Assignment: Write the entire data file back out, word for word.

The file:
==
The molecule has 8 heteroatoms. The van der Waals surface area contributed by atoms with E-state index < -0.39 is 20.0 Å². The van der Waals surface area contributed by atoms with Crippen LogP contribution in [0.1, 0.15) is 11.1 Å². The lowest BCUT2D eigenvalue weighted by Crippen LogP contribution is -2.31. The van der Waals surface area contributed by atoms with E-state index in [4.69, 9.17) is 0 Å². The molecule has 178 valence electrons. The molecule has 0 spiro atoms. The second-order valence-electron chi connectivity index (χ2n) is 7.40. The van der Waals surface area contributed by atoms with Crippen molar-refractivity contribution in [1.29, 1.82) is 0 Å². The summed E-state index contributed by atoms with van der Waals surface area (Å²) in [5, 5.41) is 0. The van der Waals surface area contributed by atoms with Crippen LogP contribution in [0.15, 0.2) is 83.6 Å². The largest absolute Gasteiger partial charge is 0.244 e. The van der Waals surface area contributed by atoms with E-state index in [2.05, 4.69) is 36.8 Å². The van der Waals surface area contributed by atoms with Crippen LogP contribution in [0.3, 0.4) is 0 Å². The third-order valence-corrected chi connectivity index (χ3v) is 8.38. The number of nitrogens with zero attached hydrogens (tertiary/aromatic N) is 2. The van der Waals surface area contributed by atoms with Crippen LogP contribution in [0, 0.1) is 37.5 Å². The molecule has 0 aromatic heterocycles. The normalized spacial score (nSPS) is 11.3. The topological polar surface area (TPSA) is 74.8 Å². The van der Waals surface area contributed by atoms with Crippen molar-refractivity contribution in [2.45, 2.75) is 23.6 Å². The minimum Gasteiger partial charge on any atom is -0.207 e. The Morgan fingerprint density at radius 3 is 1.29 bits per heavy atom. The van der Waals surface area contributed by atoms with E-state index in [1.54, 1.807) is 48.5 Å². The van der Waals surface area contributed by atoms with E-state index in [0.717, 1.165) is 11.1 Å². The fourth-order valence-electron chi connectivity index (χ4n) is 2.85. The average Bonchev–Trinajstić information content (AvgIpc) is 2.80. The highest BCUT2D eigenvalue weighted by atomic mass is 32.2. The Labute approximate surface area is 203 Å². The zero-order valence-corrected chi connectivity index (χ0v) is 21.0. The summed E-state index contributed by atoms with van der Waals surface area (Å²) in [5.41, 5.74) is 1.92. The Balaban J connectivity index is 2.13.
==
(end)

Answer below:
The molecule has 8 heteroatoms. The van der Waals surface area contributed by atoms with E-state index < -0.39 is 20.0 Å². The van der Waals surface area contributed by atoms with Crippen LogP contribution in [0.1, 0.15) is 11.1 Å². The lowest BCUT2D eigenvalue weighted by Crippen LogP contribution is -2.31. The van der Waals surface area contributed by atoms with E-state index in [4.69, 9.17) is 0 Å². The molecule has 178 valence electrons. The molecule has 0 spiro atoms. The second-order valence-electron chi connectivity index (χ2n) is 7.40. The van der Waals surface area contributed by atoms with Crippen molar-refractivity contribution in [1.29, 1.82) is 0 Å². The summed E-state index contributed by atoms with van der Waals surface area (Å²) in [5, 5.41) is 0. The van der Waals surface area contributed by atoms with Crippen LogP contribution in [0.15, 0.2) is 83.6 Å². The largest absolute Gasteiger partial charge is 0.244 e. The van der Waals surface area contributed by atoms with E-state index in [2.05, 4.69) is 36.8 Å². The van der Waals surface area contributed by atoms with Crippen LogP contribution in [0.3, 0.4) is 0 Å². The third-order valence-corrected chi connectivity index (χ3v) is 8.38. The number of nitrogens with zero attached hydrogens (tertiary/aromatic N) is 2. The van der Waals surface area contributed by atoms with Crippen LogP contribution in [0, 0.1) is 37.5 Å². The molecule has 0 aromatic heterocycles. The normalized spacial score (nSPS) is 11.3. The topological polar surface area (TPSA) is 74.8 Å². The van der Waals surface area contributed by atoms with Crippen molar-refractivity contribution in [2.45, 2.75) is 23.6 Å². The minimum Gasteiger partial charge on any atom is -0.207 e. The Morgan fingerprint density at radius 3 is 1.29 bits per heavy atom. The van der Waals surface area contributed by atoms with E-state index in [1.54, 1.807) is 48.5 Å². The van der Waals surface area contributed by atoms with E-state index in [0.717, 1.165) is 11.1 Å². The fourth-order valence-electron chi connectivity index (χ4n) is 2.85. The average Bonchev–Trinajstić information content (AvgIpc) is 2.80. The highest BCUT2D eigenvalue weighted by atomic mass is 32.2. The Labute approximate surface area is 203 Å². The zero-order valence-corrected chi connectivity index (χ0v) is 21.0. The summed E-state index contributed by atoms with van der Waals surface area (Å²) in [5.41, 5.74) is 1.92. The Balaban J connectivity index is 2.13.